Zappos is the poster child for the customer-centric orientation and great customer service.  Why?  Because the Tops have intentionally created and operate from a context of caring: caring about their people; caring about their customers; caring about suppliers; caring about what they do; caring about what they stand for.  What is this context?  “Delivering Happiness”.  Two words, they say it all, and for many companies these would simply be empty words.  Not for Zappos because they were not crafted for brand messaging nor for brand positioning.  No, these words, are an expression of the philosophy of Tony Hsieh and the founders/senior leadership team of Zappos.  The other point worth noting is this: how many of us would stand up and argue against a philosophy and a stand centred on “Delivering Happiness”?   Do this not meet/ address a fundamental need of human beings?

Zappos and Tommy Walker: an awesome experience of caring for the customer

Tommy Walker, host of “Inside The Mind” a show about online marketing strategy.  Here is his story, in his words:

Just over a year ago I bought a pair of sneakers from zappos and was very excited to get them in the mail.  However, after about a month and a half they fell apart.  After wearing other inferior footwear, I settled upon wearing my indestructible work boots for the rest of the year, and while they did make me a little taller, they weren’t terribly comfortable and started to cause me pain.   And just when I thought I had enough, I got an email from Zappos that essentially said:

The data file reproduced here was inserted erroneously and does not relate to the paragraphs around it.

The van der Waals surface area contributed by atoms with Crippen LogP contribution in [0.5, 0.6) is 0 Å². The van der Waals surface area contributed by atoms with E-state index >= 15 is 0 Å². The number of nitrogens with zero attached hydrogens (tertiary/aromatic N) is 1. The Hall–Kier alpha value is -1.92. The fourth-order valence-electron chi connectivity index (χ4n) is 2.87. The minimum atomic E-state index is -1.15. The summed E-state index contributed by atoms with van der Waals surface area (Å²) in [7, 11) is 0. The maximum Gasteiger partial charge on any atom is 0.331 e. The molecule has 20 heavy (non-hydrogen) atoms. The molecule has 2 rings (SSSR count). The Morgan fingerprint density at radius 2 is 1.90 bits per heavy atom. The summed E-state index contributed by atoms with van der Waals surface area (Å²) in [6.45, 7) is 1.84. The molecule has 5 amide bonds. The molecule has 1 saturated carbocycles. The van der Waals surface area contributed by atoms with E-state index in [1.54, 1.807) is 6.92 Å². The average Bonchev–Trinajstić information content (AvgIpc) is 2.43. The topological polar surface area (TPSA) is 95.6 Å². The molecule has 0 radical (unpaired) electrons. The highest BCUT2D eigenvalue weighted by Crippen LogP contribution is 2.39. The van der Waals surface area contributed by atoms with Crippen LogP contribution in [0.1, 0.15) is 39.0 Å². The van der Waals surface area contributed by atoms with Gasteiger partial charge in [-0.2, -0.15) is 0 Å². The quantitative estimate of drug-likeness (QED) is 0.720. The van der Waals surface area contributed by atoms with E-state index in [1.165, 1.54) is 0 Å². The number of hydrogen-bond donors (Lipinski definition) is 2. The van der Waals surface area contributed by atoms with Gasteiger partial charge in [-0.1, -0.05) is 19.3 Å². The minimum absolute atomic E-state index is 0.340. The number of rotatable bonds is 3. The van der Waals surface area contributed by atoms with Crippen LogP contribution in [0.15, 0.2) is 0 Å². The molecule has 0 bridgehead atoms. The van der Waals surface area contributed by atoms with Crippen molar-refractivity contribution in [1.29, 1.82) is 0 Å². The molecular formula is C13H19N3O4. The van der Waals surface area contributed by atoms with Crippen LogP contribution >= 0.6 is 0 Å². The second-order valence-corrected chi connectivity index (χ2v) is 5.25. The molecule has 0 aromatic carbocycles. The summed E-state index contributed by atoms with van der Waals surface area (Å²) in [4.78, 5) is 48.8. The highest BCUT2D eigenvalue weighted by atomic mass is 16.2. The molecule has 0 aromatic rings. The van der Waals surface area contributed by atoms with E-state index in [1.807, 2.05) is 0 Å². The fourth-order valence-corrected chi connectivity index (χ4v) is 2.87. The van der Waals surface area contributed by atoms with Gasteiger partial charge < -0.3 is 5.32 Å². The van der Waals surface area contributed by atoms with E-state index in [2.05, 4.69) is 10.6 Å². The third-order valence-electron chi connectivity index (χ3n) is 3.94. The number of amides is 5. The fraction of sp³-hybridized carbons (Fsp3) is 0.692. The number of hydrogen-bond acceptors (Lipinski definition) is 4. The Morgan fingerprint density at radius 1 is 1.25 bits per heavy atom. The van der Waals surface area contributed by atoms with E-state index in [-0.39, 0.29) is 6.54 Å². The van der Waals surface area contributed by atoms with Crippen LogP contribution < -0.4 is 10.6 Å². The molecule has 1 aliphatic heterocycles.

“Hi Tommy, you bought these shoes a year ago and we wanted to say thanks, and remind you that we have more of the same. If there’s anything we can do to improve our service, please don’t hesitate to let us know!”

To which I responded:

“Hey there, thanks for reminding me :-).  Though I have to admit, these shoes only lasted me a month and a half.   I’m not overly hard on my shoes but for some reason, these just fell apart.””

What happened next?  How did things turn out?  What was Tommy’s experience?  If you want to find out then click here.

In a world of indifference, authentic caring is the difference that makes the difference

You want your customers to care about you.  Do you really care about your customers?  If you don’t genuinely care about your customers, as human beings, then how/why do you expect them to care about you?  What is so remarkable about Zappos other than the genuine context/culture of caring about people  and “Delivering Happiness”?  What is so special about Apple other than the care that goes into envisaging and making products that customers will love and find useful.

And finally you may wish to consider and act on the following:

CARE:  Customers Always Remember Empathy

CARE:  Customers Are up for Reciprocating Empathy

CARE:  Customers Always want to Reward Empathy